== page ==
Edwardian Turn Of Mind

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Random House, Apr 30, 2011 - History - 448 pages
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The Edwardian Turn of Mind brilliantly evokes the cultural temper of an age. The years between the death of Queen Victoria and the outbreak of the First World War witnessed a turbulent and dramatic struggle between the old and the new. Samuel Hynes considers the principal areas of conflict - politics, science, the arts and the relations between men and women - and fills them with a wide-ranging cast of characters: Tories, Liberals and Socialists, artists and reformers, psychoanalysts and psychic researchers, sexologists, suffragettes and censors. His book is a portrait of a tumultuous time - out of which contemporary England was made.
 

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Contents

The Decline and Fall of Tory England
Undecided Prophets
Mrs Webb and Mr Wells
Science Seers and
The Trouble With Women
The Theater and the Lord Chamberlain
The Organization of Morality
Human Character Changes
The End of the Party
an Establishment genealogy
H G Wells The Faults of the Fabian
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About the author (2011)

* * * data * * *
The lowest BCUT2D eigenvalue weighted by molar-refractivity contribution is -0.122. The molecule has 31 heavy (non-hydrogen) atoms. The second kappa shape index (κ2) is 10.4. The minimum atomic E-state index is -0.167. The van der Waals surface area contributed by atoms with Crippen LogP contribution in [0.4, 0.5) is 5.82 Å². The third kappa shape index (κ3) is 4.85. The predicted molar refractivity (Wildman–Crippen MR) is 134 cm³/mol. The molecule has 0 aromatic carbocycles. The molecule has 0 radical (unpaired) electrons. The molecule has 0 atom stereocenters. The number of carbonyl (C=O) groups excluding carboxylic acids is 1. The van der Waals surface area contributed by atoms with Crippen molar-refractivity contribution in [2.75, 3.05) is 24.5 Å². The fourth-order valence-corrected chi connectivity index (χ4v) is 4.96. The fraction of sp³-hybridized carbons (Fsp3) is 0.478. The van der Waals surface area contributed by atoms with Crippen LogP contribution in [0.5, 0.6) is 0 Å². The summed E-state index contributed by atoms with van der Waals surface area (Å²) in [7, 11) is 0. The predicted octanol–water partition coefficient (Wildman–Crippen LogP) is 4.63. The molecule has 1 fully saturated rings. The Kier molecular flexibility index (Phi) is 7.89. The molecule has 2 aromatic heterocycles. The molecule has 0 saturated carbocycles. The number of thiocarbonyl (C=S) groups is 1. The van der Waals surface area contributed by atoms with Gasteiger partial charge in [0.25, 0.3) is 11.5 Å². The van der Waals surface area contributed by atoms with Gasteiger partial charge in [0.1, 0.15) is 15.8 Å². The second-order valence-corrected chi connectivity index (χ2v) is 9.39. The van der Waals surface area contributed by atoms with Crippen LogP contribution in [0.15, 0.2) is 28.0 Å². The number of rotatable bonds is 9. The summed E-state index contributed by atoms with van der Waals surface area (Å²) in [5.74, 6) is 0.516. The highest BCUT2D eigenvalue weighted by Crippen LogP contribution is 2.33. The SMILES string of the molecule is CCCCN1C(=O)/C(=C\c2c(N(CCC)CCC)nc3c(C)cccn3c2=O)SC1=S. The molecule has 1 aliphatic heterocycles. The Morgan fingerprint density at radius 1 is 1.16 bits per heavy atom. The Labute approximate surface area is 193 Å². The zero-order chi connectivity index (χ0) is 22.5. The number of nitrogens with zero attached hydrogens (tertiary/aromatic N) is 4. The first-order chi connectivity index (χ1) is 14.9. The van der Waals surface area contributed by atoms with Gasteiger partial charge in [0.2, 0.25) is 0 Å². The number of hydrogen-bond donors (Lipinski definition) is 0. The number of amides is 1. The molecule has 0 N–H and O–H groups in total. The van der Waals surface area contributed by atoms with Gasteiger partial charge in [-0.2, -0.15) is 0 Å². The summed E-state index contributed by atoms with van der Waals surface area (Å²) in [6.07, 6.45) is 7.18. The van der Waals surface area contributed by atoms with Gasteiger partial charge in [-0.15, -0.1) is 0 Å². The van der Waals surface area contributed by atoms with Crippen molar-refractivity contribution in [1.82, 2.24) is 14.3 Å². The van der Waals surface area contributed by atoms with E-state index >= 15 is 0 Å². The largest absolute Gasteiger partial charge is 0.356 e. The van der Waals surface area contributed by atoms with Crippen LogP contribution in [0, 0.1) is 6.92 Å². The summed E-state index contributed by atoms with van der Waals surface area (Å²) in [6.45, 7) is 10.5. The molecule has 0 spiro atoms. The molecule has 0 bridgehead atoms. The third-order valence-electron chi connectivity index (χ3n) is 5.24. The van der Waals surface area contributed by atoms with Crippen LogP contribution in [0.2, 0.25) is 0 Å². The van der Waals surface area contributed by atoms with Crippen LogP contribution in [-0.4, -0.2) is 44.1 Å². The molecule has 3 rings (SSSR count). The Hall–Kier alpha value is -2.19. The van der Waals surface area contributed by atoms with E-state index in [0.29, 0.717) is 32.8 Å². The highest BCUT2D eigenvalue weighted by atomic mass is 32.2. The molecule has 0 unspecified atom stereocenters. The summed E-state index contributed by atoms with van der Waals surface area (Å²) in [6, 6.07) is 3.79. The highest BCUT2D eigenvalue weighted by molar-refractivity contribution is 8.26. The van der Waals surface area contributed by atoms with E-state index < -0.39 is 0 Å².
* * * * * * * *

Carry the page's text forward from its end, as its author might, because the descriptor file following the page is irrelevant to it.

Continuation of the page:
Samuel Hynes was born in Chicago in 1924 and was educated at the University of Minnesota and Columbia University. He has taught at Swarthmore College, Northwestern University and Princeton University. From 1943 to 1956, and again in 1952-3, he served as a pilot in the United States Marine Corps. His books include The Pattern of Hardy's Poetry, Edwardian Occasions and Flights of Passage: Reflections of a World War II Aviator.

The Edwardian Turn of Mind is the first volume of Samuel Hynes's trilogy of cultural histories covering the relationship between literature, theatre and public events during the first decades of the twentieth century. The others - A War Imagined and The Auden Generation - are also published by Pimlico.

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